Green-Eyed Monster

An Interview with Harold Bloom

Harold Bloom and John Currin on Othello and Iago

Desdemona, 2019. By John Currin.

Octavian Report: You have chosen to write about Iago and not Othello. Why?

Harold Bloom: It is Othello’s tragedy, but Iago’s play.

OR: What do you think motivates Iago? Is he a disgruntled employee? A jealous husband, as he hints?

Bloom: He is motivated by the ontological catastrophe of having been passed over for promotion by Othello, whom he had worshiped as the god of war, his only religion.

OR: Do you think Shakespeare has any sympathy for Iago? That he admires his intellect?  (You point out that he is basically functioning as a playwright.)

Bloom: It is not a question of sympathy. Like Macbeth, Iago burns with a furious energy. As William Blake said, “Energy is eternal delight.”

OR: Do you believe Othello is meant to be a sympathetic figure, given that he seems not to learn from his own mistakes?

Bloom: He is very sympathetic. He should never have married. As the pure warrior, he has no peer.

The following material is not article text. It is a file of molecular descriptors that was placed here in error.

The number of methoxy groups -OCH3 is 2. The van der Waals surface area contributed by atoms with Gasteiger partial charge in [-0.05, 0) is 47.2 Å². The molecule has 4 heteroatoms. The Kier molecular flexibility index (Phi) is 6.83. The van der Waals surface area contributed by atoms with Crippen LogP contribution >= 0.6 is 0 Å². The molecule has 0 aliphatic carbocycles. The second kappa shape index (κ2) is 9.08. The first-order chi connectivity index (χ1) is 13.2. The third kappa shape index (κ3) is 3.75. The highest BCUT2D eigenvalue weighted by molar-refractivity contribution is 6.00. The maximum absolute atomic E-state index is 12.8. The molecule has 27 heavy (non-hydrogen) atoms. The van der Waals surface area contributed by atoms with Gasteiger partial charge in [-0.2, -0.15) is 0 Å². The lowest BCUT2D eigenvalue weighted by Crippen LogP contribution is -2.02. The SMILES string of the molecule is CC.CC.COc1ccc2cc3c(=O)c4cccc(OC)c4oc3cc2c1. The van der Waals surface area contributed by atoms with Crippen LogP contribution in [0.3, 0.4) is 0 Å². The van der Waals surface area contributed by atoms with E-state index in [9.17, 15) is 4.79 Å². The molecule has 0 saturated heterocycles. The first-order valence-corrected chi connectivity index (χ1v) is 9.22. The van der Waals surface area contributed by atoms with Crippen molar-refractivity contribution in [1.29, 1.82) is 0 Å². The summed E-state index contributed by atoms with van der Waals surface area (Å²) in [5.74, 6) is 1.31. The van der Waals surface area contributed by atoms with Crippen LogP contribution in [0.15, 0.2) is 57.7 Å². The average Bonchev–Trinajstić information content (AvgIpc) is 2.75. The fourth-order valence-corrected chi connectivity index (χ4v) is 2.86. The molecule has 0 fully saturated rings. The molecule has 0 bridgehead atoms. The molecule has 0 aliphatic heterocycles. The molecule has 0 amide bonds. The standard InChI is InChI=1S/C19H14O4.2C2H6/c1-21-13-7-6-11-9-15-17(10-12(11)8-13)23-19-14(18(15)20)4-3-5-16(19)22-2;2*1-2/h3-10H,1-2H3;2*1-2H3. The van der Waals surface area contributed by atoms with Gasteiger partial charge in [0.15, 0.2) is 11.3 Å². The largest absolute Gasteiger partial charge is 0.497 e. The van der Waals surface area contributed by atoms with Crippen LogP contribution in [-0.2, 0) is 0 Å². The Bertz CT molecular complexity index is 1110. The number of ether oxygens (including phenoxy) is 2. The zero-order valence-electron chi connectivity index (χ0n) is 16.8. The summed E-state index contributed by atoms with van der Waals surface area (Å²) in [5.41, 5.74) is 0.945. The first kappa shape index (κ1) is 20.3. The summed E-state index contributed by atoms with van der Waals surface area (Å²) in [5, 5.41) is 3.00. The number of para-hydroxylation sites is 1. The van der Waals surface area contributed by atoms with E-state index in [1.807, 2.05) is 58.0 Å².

OR: You point out that Iago is ripe for great performances while you’ve never seen a good Othello. Why do you think this is the case?

Bloom: Perhaps Shakespeare’s Richard Burbage did the part well. But we have lost our esteem for great warriors.

OR: Othello is almost always played as a Black sub-Saharan African. Is this a correct reading — or is he meant to be an Arab North African?

Bloom: He is probably a Black African of royal lineage.

OR: Is Othello a play about racism? Do you think Shakespeare felt Desdemona’s mistake was in marrying the Moor to begin with?

Bloom: It is not at all about racism, and Desdemona showed very bad judgment indeed. But remember, she is just a child.

OR: Why does the slow pace, almost somnambulistic, of the play’s action (up until the very end) work so effectively?

Bloom: Because it is a slow dance of death.

OR: Is the play sympathetic toward women? The scene where Othello slaps Desdemona reads as particularly powerful in today’s atmosphere.

Bloom: All of Shakespeare is sympathetic toward women. He regards men as incomplete women. Is that not the truth?

OR: You note that Shakespeare expanded the role of Emilia. In what ways? Why do you think he did so?

Bloom: In revision, he made her more vital. Only she could bring Iago down.

OR: Why should we read Othello?

Bloom: Because it is heartbreaking, and a true tragedy, and a purifying ordeal for us.